Grinder platform angle setting jig

Sharpening is one of the essential skills for woodturning. Most turners use a grinder to sharpen tools, but each type of tool needs a different grinding angle. For example, a skew chisel will usually have a more acute angle at its edge than a roughing gouge, which in turn will have a keener edge than a scraper.

Each of these tools (though not bowl and spindle gouges) can be ground while flat on either the grinder’s own tool rest or a separate platform rest, which just has to be set to the correct angle. One way to do this is to blacken the existing tool bevel with a marker pen then adjust the platform until the bevel comes into full contact with the wheel, which is inched round by hand so that the ink removed will show the accuracy of contact. Or you can just match the bevel to the wheel by eye, looking from the side. But in either case, any error can be cumulative. It will be repeated and possibly amplified next time the tool is ground. This can lead to a gradual change in the bevel angle.

I use an easy to make grinder platform angle setting jig that gives a consistent, repeatable result very quickly. It consists of a scrap of plywood with two projecting screw heads that align it to the wheel rim, and a straight edge at the bottom to which the platform can be set. The jig is very easy to make and use. A different one is needed for each tool type and thickness (thicker blades contact higher on the wheel rim and because of its curvature will be ground to a sharper angle than thinner ones). Use plywood thick enough to take the screws in its edge without splitting, but no dimensions are critical. All you have to do is set the platform angle as you wish, perhaps copying an existing tool angle, then cut the plywood so it rests on the platform with its edge fairly close to the wheel rim. Insert the two woodscrews (as far apart as the wheel guard and platform will allow, and angled so they are radial to the wheel axis. Drill pilot holes to prevent splitting.) The screws can be turned in or out to fine tune the fit. If necessary, the inner edge of the plywood can be cut away to follow the wheel rim more closely.

To use the jig, loosen the platform, place the two screw heads in contact with the stationary wheel rim, bring the platform into contact with the bottom of the jig and tighten up again. Every time you sharpen the same tool, or another of the same blade thickness, the angle will be just the same, making for quick results and saving tool life.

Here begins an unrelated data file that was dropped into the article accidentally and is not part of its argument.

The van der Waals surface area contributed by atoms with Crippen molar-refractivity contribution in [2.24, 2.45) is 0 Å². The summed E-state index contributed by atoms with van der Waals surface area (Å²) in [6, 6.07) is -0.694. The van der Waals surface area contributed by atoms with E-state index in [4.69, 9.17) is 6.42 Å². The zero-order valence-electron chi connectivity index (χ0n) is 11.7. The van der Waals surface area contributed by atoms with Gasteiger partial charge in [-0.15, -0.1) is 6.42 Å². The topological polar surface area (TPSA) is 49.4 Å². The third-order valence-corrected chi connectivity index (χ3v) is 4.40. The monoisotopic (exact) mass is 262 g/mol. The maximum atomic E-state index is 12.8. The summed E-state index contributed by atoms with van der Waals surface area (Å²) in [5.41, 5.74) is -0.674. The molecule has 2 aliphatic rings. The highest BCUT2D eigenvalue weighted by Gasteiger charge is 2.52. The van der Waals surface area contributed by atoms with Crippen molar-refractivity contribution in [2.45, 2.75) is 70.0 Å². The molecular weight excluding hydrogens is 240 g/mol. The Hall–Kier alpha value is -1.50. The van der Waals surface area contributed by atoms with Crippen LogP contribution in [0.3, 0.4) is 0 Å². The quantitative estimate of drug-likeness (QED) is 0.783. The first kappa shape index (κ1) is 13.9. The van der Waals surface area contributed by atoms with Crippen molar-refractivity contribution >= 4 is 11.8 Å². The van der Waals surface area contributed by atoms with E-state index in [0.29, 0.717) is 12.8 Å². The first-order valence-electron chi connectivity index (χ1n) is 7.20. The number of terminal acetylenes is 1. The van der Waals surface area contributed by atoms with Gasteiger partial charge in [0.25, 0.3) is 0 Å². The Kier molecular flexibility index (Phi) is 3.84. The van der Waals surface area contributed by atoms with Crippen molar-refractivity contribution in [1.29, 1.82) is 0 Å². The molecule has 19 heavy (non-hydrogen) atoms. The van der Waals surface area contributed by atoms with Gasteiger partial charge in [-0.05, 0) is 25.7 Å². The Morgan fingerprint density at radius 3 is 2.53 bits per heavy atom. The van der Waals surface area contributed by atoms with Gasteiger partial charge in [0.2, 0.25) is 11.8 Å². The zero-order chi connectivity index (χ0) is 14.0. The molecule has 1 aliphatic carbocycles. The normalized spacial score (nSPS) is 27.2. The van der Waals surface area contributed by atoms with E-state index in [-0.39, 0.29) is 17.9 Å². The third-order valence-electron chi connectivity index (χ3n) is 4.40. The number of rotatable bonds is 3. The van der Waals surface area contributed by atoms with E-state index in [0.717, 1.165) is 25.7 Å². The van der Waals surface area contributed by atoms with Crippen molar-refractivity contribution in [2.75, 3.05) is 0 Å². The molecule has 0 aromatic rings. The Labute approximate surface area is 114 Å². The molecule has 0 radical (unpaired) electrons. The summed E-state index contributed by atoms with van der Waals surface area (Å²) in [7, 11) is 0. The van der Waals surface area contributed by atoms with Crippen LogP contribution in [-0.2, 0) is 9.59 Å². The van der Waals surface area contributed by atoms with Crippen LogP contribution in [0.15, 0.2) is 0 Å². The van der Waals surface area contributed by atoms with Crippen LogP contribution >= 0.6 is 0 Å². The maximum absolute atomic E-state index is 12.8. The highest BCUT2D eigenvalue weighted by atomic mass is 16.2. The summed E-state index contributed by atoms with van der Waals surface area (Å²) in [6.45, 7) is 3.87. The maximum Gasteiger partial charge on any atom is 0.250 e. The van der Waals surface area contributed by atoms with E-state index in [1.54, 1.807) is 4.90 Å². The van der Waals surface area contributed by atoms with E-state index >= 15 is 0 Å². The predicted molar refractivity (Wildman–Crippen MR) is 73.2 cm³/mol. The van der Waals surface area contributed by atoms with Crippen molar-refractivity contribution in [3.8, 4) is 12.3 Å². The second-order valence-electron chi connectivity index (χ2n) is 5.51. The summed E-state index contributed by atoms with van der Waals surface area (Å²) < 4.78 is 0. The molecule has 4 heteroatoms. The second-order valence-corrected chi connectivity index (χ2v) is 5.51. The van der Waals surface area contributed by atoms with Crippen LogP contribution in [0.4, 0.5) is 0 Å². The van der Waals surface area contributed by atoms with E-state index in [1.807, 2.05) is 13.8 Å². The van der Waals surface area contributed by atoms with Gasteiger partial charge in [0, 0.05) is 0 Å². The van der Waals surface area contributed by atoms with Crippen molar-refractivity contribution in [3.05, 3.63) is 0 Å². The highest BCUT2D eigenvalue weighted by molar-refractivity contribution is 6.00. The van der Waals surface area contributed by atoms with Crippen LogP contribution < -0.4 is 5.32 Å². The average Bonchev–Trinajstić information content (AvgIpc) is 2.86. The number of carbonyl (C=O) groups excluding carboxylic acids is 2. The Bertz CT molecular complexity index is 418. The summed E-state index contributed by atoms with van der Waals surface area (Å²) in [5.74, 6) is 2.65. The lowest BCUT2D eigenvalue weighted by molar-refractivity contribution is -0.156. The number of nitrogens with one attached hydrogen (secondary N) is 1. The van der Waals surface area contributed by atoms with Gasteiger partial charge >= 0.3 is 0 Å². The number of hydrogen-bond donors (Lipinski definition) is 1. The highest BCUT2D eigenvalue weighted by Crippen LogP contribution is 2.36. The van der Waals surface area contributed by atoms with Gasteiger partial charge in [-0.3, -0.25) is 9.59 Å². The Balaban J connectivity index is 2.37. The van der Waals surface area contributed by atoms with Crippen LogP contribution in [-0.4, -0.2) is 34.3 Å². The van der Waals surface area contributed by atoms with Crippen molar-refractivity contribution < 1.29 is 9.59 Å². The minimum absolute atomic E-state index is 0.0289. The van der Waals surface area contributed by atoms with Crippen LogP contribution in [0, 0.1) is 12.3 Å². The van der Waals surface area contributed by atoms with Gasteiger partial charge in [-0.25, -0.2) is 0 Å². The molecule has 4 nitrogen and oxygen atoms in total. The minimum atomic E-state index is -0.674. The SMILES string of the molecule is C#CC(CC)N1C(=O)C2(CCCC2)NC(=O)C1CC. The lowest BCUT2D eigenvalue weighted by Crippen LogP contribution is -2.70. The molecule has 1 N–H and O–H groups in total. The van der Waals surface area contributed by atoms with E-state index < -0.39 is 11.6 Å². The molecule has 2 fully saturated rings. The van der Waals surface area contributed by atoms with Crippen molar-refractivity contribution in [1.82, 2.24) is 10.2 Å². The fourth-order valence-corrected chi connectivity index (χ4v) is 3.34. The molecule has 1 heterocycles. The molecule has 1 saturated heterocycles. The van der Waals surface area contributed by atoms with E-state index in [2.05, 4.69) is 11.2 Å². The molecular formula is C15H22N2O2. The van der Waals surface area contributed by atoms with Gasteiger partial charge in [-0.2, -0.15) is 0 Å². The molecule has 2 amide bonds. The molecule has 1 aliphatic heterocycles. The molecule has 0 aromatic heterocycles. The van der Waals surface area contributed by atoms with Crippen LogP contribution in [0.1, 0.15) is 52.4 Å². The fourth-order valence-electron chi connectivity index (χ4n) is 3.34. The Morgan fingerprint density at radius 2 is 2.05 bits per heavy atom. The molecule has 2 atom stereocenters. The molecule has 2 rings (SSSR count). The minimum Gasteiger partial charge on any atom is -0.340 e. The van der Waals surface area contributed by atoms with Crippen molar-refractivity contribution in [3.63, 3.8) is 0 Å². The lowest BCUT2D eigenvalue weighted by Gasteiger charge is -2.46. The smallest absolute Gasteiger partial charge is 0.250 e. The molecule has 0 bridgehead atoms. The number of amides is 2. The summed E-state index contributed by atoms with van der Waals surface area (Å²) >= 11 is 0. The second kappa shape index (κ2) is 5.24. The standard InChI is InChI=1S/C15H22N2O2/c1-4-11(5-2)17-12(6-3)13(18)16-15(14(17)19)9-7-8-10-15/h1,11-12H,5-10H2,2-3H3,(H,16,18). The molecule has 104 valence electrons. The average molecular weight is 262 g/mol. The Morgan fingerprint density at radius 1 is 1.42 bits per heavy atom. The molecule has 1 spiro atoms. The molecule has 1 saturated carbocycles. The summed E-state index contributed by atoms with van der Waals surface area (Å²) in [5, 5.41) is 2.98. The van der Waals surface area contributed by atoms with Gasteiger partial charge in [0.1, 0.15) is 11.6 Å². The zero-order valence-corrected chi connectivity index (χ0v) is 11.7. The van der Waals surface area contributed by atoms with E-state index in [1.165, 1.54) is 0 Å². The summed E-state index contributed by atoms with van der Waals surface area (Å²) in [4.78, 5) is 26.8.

Grinder platform setting jig

 

About Terry

Terry Vaughan has been a woodturner for many years. He specialises in finely turned domestic items, as well as making components for globes. He is keen to help other turners and has provided some great resource pages on his web site.
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4 Responses to Grinder platform angle setting jig

  1. Bob says:

    That’s a nifty jig. What I want to know is how to set the platform to a different angle than the one that on the chisel now.
    Thanks, Bob

    • Terry says:

      Thanks Bob. You have to decide the bevel angle you want, adjust the platform so it grinds that angle, then make the jig to fit. Then the jig will let you put the platform back to that exact position anytime. Usually the bevel angle isn’t critical – what you need is repeatability, which the jig gives you. Also, the hollow grind from the wheel means the exact angle at the edge is hard to measure.

      To change to a different angle, you could saw a bevel at the angle you want on a bit of wood, then use that to set the platform. It would have to be about the same thickness as the chisel. You would lay it on the loosened platform, adjust the platform by hand until the bevel contacts the wheel properly, then lock the platform.

      I haven’t seen Eddie Castelin’s jig. Mine can be fine tuned, but you do need a separate one for each angle. I used them for a long time, but recently I’ve changed to one of Reed Gray’s platforms. That can be set very quickly with an indexing pin, if necessary while the wheel is turning. The angle changes in 5 degree increments, which is quite acceptable in practice.

  2. Bob says:

    I thought the jig you have was the one I saw long ago on capt. Eddie Castilin. It was made of plexiglass and each angle had its own plexi gauge.

  3. Bob says:

    Thanks Terry, that’s a good idea.

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